Running (a lot) for a cure

CREATED Sep 6, 2013

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NEW YORK CITY - Forrest Gump didn't have a reason to run across America.

But Ashley Kumlien has a reason. A great reason. A life-altering reason.

Three years ago she did it by herself, running more than 3,200 miles from San Francisco to New York, becoming just the 16th woman to traverse the width of the continent. This time around, she had help, organizing a relay of more than a dozen runners to travel - on foot - from Santa Monica Pier to Pier 40 in New York City, all in the hopes of eradicating a life-altering disease that has been a centerpiece of Ashley's life.

Ashley Kumlien's mother, Jill, has lived with Multiple Sclerosis for all of Ashley's life.

"She definitely has deteriorated," Kumlien says of her mother's condition over the last three years. "Some of her abilities; her muscle control, her balance, her coordination (have) been progressing her MS symptoms. It's really hard to see, and it's really frustrating. And that's why I'm out here."

Running for a cause. Running to raise money for research. And after five months, today, that journey ends at the finish line on Manhattan's West Side.

"It's very surreal," Kumlien says of the end of her five-month journey. "I feel infinitely more proud of what has been accomplished this year than what happened in 2010."

Kumlien says organizing, motivating, and even housing and feeding multiple runners was harder than just doing it herself, which seems counter-intuitive when you consider how much the athletes on this journey are actually running.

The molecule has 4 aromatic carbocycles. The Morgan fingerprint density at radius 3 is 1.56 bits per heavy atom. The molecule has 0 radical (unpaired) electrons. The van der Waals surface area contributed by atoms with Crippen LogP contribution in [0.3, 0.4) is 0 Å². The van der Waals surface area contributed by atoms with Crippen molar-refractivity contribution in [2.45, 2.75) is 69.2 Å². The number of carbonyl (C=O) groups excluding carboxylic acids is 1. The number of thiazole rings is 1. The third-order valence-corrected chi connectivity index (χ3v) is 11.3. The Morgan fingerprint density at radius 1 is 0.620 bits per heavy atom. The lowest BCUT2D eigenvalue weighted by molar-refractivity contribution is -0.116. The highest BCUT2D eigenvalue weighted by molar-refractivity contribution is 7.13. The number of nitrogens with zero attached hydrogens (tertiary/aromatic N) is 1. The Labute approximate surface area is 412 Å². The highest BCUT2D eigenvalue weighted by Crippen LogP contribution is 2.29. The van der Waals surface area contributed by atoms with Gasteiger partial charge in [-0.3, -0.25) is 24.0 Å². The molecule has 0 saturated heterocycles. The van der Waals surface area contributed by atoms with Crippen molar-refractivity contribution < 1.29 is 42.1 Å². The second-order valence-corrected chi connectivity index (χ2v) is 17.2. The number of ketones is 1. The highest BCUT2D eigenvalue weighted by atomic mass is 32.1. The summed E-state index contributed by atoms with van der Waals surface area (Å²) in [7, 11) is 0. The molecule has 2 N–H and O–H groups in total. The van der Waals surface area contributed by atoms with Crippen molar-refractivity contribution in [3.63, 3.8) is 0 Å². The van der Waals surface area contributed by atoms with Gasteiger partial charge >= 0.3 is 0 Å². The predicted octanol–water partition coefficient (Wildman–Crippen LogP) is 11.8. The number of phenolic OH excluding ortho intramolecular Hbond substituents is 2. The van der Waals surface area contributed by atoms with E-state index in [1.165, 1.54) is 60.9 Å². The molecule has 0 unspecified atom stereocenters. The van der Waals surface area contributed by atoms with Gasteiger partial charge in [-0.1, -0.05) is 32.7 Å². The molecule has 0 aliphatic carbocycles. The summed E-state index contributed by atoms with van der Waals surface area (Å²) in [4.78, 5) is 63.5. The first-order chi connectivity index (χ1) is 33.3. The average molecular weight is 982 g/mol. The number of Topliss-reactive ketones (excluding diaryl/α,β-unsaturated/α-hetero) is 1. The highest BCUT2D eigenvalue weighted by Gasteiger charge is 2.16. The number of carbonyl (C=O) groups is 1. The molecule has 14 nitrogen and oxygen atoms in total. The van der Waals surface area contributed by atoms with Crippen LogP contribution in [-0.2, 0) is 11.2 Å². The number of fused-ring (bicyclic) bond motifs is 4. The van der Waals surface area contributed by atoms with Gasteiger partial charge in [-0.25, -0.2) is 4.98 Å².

"People don't fully comprehend that each runner does a marathon every day for a week consecutively," Kumlien adds.

Some of the runners on the relay have absolutely no experience running one marathon, much less seven straight. one of those runners was Ashley's sister, Dawn, who struggled in the hills of Pennsylvania. She finished on time, but not without some prodding by big sister.

MS is a disease where the insulating covers of nerve cells in the brain and spinal cord are damaged. This damage disrupts the ability of parts of the nervous system to communicate. Four years ago, Ashley, an endurance athlete and personal trainer by trade, formed MSRunTheUS, a 501(c)3 nonprofit created to raise money and awareness. So far this year, MSRunTheUS has raised over $170,000 that will go toward research.

But it wouldn't have happened without inspiration. An inspiration that gets to come full circle today, when the final runner crosses the finish line. That "runner" will actually be Kumlien's mom, who is the inspiration for what has turned into her daughter's life's work. Jill Kumlien will be pushed along in a type of running wheelchair by her daughter as she is joined by several members of her relay team running step-in-step.

Ashley Kumlien says she is already planning for next year's relay. To sign up, to donate to the cause, or for more information, log on to MSRunTheUS.com.